Marine and Freshwater Research Marine and Freshwater Research Society
Advances in the aquatic sciences

Do elasmobranch reactions to magnetic fields in water show promise for bycatch mitigation?

Damian P. Rigg A , Stirling C. Peverell B , Mark Hearndon C and Jamie E. Seymour A D
+ Author Affiliations
- Author Affiliations

A School of Marine and Tropical Biology, James Cook University, 1-88 McGregor Road, Smithfield, Qld 4878, Australia.

B Queensland Department of Primary Industries and Fisheries, 38-40 Tingira Street, Portsmith, Cairns, NT 4870, Australia.

C Northern Territory Department of Primary Industry Fisheries and Mines, GPO Box 3000, Darwin, NT 0801, Australia.

D Corresponding author. Email:

Marine and Freshwater Research 60(9) 942-948
Submitted: 17 June 2008  Accepted: 1 January 2009   Published: 22 September 2009


Elasmobranchs are under increasing pressure from targeted fisheries worldwide, but unregulated bycatch is perhaps their greatest threat. This study tested five elasmobranch bycatch species (Sphyrna lewini, Carcharhinus tilstoni, Carcharhinus amblyrhynchos, Rhizoprionodon acutus, Glyphis glyphis) and one targeted teleost species (Lates calcarifer) to determine whether magnetic fields caused a reaction response and/or change in spatial use of experimental arena. All elasmobranch species reacted to magnets at distances between 0.26 and 0.58 m at magnetic strengths between 25 and 234 gauss and avoided the area around the magnets. Contrastingly, the teleosts showed no reaction response and congregated around the magnets. The different reactions of the teleosts and elasmobranchs are presumably driven by the presence of ampullae of Lorenzini in the elasmobranchs; different reaction distances between elasmobranch species appeared to correlate with their feeding ecology. Elasmobranchs with a higher reliance on the electroreceptive sense to locate prey reacted to the magnets at the greatest distance, except G. glyphis. Notably, this is the only elasmobranch species tested with a fresh- and salt-water phase in their ecology, which may account for the decreased magnetic sensitivity. The application of magnets worldwide to mitigate the bycatch of elasmobranchs appears promising based on these results.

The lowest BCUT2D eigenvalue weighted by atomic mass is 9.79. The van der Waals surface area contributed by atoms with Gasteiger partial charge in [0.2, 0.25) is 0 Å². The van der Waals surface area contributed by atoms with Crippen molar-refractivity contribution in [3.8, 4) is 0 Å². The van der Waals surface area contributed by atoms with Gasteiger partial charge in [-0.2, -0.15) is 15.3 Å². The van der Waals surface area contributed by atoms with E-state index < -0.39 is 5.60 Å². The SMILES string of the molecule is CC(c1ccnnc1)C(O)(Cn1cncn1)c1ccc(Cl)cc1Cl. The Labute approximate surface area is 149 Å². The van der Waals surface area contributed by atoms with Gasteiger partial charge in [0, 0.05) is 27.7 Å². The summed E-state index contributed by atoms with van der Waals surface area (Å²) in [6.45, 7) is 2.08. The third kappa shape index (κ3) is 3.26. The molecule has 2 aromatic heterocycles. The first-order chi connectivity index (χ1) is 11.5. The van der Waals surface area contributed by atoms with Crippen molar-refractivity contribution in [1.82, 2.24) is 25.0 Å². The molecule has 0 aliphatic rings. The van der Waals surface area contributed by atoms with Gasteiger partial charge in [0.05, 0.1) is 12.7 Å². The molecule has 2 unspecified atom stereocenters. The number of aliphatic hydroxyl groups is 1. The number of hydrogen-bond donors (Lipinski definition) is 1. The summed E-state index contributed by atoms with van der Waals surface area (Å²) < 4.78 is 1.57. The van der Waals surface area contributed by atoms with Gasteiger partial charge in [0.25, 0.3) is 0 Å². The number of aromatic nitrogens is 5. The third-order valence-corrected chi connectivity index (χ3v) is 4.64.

Additional keywords: ferrite magnet, gill-net.


This study was undertaken as part of the Development of a Gulf-Based Natural Resource Monitoring Program, with Sawfish as the Initial focus by Queensland Department of Primary Industries and Fisheries. Thanks to Cairns Marine for supplying test animals and facilities, Associate Professor Andrew Krockenberger and Dr Colin Simpfendorfer for helpful suggestions on the paper and Richard Fitzpatrick of Digital Dimensions for technical assistance. Grateful thanks also are extended to Dr Allan W. Stoner for reviewing the manuscript and for his helpful and insightful comments. All experiments were performed in compliance with the Australian Code of Practice for the Care and Use of Animals for Scientific Purposes and the Queensland Animal Care and Protection Act 2001. Ethics Approval: A1263.


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